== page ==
Growing up as an only child, for some of the time raised by a single mother, I long harbored a fantasy of what life would be like with a sibling.
That’s why today — especially in the midst of the chaos of a house with eight children — I can take a deep breath and marvel at the blessing that each of my children have to be bonded to seven other siblings. (Though at times they might individually disagree with me, studies have shown, for instance, that those from multi-child households have a leg up on such measures as resiliency and academic performance.)
I made up for the lack of a sibling with friends and by engaging in multiple activities. But, especially in a world characterized as much by the atomization of social life as by the technological revolutions that have made a concept of “having” 1,000 friends not so far-fetched, there are many children starving for personal, tangible connections. That Baltimore has an organization such as Jewish Big Brother Big Sister Program is good news indeed.
As you’ll read in this week’s JT, Jewish Big Brother Big Sister is celebrating 100 years of connecting youth to older mentors. Having its genesis in visitations of Jewish inmates in prison, today it operates as a mentoring program through Jewish Community Services.
“It’s a tried-and-true program,” says Howard Gartner, a former Big Brother who also served on the organization’s board. “There’s never going to stop being a need for young boys and girls to have strong mentors in their lives.”
For some, the experience can be transformational. Stories abound of young boys and girls who have either fallen into the wrong crowd or were in danger of doing so whose lives turned around through the caring attention of an older community member. Seen through a Jewish lens, the time and effort one human being expends to improve the life of another pays infinite dividends; as the Talmud says, “Whoever saves a life, it is considered as if he saved an entire world.”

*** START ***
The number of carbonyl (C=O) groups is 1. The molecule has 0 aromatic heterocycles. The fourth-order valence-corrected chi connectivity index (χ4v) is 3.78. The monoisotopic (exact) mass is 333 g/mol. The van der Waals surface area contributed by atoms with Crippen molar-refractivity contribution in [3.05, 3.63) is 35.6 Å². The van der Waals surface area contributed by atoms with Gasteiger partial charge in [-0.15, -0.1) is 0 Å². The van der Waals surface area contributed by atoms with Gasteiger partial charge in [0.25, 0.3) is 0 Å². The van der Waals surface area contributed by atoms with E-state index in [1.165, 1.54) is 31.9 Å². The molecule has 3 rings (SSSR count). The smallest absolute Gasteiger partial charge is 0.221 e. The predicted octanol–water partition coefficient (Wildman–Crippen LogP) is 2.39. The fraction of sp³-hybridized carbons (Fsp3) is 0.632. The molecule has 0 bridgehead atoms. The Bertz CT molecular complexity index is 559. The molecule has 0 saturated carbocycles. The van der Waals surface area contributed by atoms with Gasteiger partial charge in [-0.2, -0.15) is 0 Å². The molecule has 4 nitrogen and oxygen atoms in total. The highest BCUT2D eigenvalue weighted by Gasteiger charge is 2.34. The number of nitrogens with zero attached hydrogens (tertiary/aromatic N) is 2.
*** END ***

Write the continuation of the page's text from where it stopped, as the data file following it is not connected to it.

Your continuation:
While we at the JT wish Jewish Big Brother Big Sister a hearty “Mazel tov!” on reaching its first century mark, I think it’s important for all of us to take to heart the mission that informs the organization’s work. For some, a structured program like the one Big Brother provides is an ideal solution. Others might get the support they need through an ad hoc combination of friends, family members, neighbors and teachers. Some might even benefit from both.
Regardless of how a child gets the leg up he or she needs, for any system to work requires dedicated volunteers. I urge each and every one you, dear readers, to think about what it might take to improve a child’s life. And then to get out and do it.